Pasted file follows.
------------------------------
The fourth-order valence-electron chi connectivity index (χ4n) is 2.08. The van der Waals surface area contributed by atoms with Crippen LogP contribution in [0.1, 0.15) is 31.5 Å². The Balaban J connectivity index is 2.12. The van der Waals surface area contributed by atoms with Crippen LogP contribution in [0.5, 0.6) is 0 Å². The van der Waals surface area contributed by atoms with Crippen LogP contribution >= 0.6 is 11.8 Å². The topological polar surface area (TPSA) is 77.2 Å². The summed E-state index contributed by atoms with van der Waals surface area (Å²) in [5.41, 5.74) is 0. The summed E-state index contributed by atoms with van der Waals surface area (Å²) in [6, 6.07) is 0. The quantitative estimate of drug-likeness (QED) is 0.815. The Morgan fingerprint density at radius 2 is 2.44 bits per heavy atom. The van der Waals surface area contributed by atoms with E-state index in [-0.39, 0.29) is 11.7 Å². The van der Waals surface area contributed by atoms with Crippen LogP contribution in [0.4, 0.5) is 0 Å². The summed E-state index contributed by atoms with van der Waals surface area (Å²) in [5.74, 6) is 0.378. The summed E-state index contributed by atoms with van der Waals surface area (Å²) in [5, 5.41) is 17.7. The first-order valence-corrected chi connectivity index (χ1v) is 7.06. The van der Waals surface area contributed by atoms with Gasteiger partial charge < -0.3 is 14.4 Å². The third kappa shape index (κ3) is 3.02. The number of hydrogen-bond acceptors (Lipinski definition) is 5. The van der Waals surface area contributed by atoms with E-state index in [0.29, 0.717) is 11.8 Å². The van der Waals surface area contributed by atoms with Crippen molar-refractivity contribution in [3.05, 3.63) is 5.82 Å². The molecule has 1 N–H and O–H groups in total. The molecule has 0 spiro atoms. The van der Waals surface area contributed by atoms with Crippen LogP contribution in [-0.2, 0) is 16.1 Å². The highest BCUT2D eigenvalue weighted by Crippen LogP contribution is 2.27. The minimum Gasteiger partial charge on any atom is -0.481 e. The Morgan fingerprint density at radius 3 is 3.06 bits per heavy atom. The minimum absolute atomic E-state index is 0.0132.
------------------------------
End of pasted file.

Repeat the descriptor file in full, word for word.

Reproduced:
The fourth-order valence-electron chi connectivity index (χ4n) is 2.08. The van der Waals surface area contributed by atoms with Crippen LogP contribution in [0.1, 0.15) is 31.5 Å². The Balaban J connectivity index is 2.12. The van der Waals surface area contributed by atoms with Crippen LogP contribution in [0.5, 0.6) is 0 Å². The van der Waals surface area contributed by atoms with Crippen LogP contribution >= 0.6 is 11.8 Å². The topological polar surface area (TPSA) is 77.2 Å². The summed E-state index contributed by atoms with van der Waals surface area (Å²) in [5.41, 5.74) is 0. The summed E-state index contributed by atoms with van der Waals surface area (Å²) in [6, 6.07) is 0. The quantitative estimate of drug-likeness (QED) is 0.815. The Morgan fingerprint density at radius 2 is 2.44 bits per heavy atom. The van der Waals surface area contributed by atoms with E-state index in [-0.39, 0.29) is 11.7 Å². The van der Waals surface area contributed by atoms with Crippen LogP contribution in [0.4, 0.5) is 0 Å². The summed E-state index contributed by atoms with van der Waals surface area (Å²) in [5.74, 6) is 0.378. The summed E-state index contributed by atoms with van der Waals surface area (Å²) in [5, 5.41) is 17.7. The first-order valence-corrected chi connectivity index (χ1v) is 7.06. The van der Waals surface area contributed by atoms with Gasteiger partial charge < -0.3 is 14.4 Å². The third kappa shape index (κ3) is 3.02. The number of hydrogen-bond acceptors (Lipinski definition) is 5. The van der Waals surface area contributed by atoms with E-state index in [0.29, 0.717) is 11.8 Å². The van der Waals surface area contributed by atoms with Crippen molar-refractivity contribution in [3.05, 3.63) is 5.82 Å². The molecule has 1 N–H and O–H groups in total. The molecule has 0 spiro atoms. The van der Waals surface area contributed by atoms with Crippen LogP contribution in [-0.2, 0) is 16.1 Å². The highest BCUT2D eigenvalue weighted by Crippen LogP contribution is 2.27. The minimum Gasteiger partial charge on any atom is -0.481 e. The Morgan fingerprint density at radius 3 is 3.06 bits per heavy atom. The minimum absolute atomic E-state index is 0.0132.